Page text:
A spokesperson for the premier said the government still recognizes Grand Chief Gabriel as the leader of the band council, despite the fact some band members are rejecting Gabriel's authority.


Mohawk protesters torch chief's house

Demonstrators were angered at a decision to bring in outside police

KAHNESATAKE, QC -- Demonstrators burned a house, torched a car, blocked a highway and occupied a police station last night to protest the firing of the police chief in this Mohawk community. Grand Chief James Gabriel, who has reportedly received threats after seeking a tougher stand on crime on the reserve, left the community shortly after his house and car were destroyed by fire. No one was in the house at the time of the fire and there were no injuries.

About 30 people also felled trees to block a highway near the reserve and occupied the headquarters of the Peacekeepers, the reserve police force.

"It's a bad reaction on the part of a criminal element," Gabriel said in a telephone interview with Montreal Le Devoir. "Most of these people are involved in criminal activities."

Most of the activity took place earlier in the day and there were reports calm had been restored in the evening.

Some said the protest was sparked because of indications the RCMP was about to intervene on the reserve.

The band council announced in November it had concluded a deal with Ottawa to crack down on contraband cigarettes on the reserve.

Some on the band council did not support intervention by the federal force.

"It's not necessary to have that kind of intervention." John Harding, a dissident band council member, told Radio-Canada, the French-language network of the CBC.

Quebec provincial police did not immediately intervene and were not asked to help out, said Const. Chantal Mackels of the provincial force.

She said provincial police stationed a lone cruiser on the highway to reroute traffic and prevent drivers from running into the obstacles. Provincial police do not have jurisdiction on the reserve.

The band council recently voted to install a new police chief in an effort to curtail such activities as cigarette smuggling.

On Highway 344, which was blocked by the protesters, there are now 27 different places to buy cigarettes where there were only three two years ago.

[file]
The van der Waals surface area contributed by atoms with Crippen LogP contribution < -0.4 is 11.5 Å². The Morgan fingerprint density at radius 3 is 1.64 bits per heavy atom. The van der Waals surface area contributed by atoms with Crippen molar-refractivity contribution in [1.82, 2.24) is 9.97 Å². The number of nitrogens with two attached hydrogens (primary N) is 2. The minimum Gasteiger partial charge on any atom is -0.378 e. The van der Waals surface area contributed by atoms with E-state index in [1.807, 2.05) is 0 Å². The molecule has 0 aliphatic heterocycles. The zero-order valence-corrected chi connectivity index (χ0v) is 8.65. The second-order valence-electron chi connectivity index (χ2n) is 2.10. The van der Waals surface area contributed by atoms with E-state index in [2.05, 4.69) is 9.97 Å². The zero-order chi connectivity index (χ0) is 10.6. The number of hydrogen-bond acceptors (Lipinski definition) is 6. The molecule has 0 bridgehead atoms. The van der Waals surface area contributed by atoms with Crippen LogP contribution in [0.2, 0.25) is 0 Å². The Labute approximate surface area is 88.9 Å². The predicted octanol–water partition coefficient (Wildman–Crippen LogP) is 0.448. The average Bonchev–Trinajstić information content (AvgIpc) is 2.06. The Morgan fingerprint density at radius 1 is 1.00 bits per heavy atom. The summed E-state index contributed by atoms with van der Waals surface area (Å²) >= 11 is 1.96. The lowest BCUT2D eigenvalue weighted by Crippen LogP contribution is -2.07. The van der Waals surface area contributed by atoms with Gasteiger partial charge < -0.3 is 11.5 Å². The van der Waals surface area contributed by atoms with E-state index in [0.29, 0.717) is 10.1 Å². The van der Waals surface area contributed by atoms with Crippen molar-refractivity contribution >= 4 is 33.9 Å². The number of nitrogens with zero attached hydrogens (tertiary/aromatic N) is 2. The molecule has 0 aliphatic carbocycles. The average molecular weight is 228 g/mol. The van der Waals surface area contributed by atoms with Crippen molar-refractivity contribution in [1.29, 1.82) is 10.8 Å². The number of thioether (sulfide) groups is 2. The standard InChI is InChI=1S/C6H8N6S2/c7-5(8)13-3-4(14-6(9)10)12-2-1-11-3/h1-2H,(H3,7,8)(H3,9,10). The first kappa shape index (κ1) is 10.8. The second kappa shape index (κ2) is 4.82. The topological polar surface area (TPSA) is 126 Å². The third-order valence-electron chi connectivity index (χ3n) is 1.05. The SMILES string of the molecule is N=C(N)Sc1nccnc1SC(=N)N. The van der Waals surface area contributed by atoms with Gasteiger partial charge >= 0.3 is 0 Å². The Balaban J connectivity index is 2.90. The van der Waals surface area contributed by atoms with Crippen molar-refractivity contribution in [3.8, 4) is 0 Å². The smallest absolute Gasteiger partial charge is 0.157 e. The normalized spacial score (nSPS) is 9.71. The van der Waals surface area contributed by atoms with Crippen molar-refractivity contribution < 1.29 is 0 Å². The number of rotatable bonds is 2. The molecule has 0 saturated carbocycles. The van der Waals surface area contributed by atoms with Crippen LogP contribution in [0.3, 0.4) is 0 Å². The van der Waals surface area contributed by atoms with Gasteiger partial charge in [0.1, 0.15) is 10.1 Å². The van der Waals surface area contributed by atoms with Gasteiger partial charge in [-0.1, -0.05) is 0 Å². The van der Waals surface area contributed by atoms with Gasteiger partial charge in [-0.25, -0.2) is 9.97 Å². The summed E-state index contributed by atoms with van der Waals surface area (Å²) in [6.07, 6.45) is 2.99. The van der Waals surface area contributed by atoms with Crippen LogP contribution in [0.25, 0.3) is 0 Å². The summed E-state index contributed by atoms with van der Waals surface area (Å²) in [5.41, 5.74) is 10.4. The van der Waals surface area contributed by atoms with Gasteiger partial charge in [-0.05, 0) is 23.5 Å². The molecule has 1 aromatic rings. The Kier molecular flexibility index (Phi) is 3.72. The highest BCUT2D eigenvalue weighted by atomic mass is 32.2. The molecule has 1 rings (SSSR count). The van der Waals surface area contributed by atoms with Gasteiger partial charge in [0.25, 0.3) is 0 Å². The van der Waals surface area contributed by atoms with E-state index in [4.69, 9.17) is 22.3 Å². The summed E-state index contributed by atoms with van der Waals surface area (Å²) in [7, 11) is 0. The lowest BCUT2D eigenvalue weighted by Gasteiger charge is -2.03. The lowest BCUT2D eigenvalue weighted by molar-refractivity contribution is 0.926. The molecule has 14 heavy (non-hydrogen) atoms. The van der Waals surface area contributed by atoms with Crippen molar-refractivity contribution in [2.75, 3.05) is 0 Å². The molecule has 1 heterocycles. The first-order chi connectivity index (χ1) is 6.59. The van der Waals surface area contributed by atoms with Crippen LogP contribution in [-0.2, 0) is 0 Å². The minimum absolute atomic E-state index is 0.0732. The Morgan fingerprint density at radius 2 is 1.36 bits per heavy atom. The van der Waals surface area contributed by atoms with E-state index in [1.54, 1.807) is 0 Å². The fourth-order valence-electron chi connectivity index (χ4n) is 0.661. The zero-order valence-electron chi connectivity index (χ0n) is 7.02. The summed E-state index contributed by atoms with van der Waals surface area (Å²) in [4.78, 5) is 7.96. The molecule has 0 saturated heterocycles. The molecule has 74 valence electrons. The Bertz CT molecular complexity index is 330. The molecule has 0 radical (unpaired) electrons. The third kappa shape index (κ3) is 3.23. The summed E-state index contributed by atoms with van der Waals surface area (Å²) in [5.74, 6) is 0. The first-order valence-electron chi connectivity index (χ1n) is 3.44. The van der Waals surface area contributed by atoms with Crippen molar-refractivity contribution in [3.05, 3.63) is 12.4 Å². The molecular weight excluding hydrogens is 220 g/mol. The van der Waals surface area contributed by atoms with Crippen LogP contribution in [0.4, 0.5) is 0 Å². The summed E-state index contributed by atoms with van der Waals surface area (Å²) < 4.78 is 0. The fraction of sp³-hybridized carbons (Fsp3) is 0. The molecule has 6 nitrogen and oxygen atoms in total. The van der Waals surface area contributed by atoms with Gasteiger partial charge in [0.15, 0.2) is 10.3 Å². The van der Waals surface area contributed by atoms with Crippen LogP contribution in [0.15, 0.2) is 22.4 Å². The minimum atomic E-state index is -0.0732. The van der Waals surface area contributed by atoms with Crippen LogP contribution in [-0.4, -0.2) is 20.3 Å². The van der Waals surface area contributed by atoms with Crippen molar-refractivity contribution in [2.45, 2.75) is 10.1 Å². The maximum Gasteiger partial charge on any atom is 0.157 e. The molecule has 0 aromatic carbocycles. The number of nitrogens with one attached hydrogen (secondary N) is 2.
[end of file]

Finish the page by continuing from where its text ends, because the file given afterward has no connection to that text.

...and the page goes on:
The new police chief started yesterday.

Reports said several cars -- including some belonging to the Peacekeepers, the reserve police force, were damaged in the protest.

The reserve, near Oka, gained national headlines during the 1990 Oka land claims standoff that saw a police officer killed when police stormed barricades erected to prevent expansion of a golf course onto land Mohawks considered sacred.


Negotiations to calm situation ongoing

KANESATAKE, QC - Grand Chief James Gabriel, whose house was burned after tensions boiled over on the reserve over policing, said today he's convinced it was an attempt on his life.

Gabriel said he and his wife and children had left the house before the fire started on Monday night.

"They missed their chance," he told RDI, Radio-Canada's all-news channel, without naming who he believes was responsible for the fire.

Gabriel said he has "no doubt" the aim of the fire was to kill him.

"They had no clue that I wasn't there."

The reserve, near Oka just west of Montreal, gained notoriety in 1990 over a land-claims standoff that saw one provincial police office killed when officers stormed barricades erected to prevent expansion of a nearby golf course on land Mohawks considered sacred.

RDI also reported today that negotiations could be taking place on the reserve to help end the crisis.

Some protesters have said they were angry because the current chief was fired because he was deemed soft on crime. Others said the uproar stemmed from fears that the RCMP was being called in to curtail a lucrative contraband cigarette trade.

Terry Isaac, the new police chief, has said he's on the reserve to fight the drug trade.

Isaac arrived on Sunday with 60 officers drawn from 18 aboriginal communities. Aboriginal officers from outside the reserve have been blocked inside police headquarters and prevented from doing their job. Some of the Mohawks on the reserve want the aboriginal police from outside their community to leave.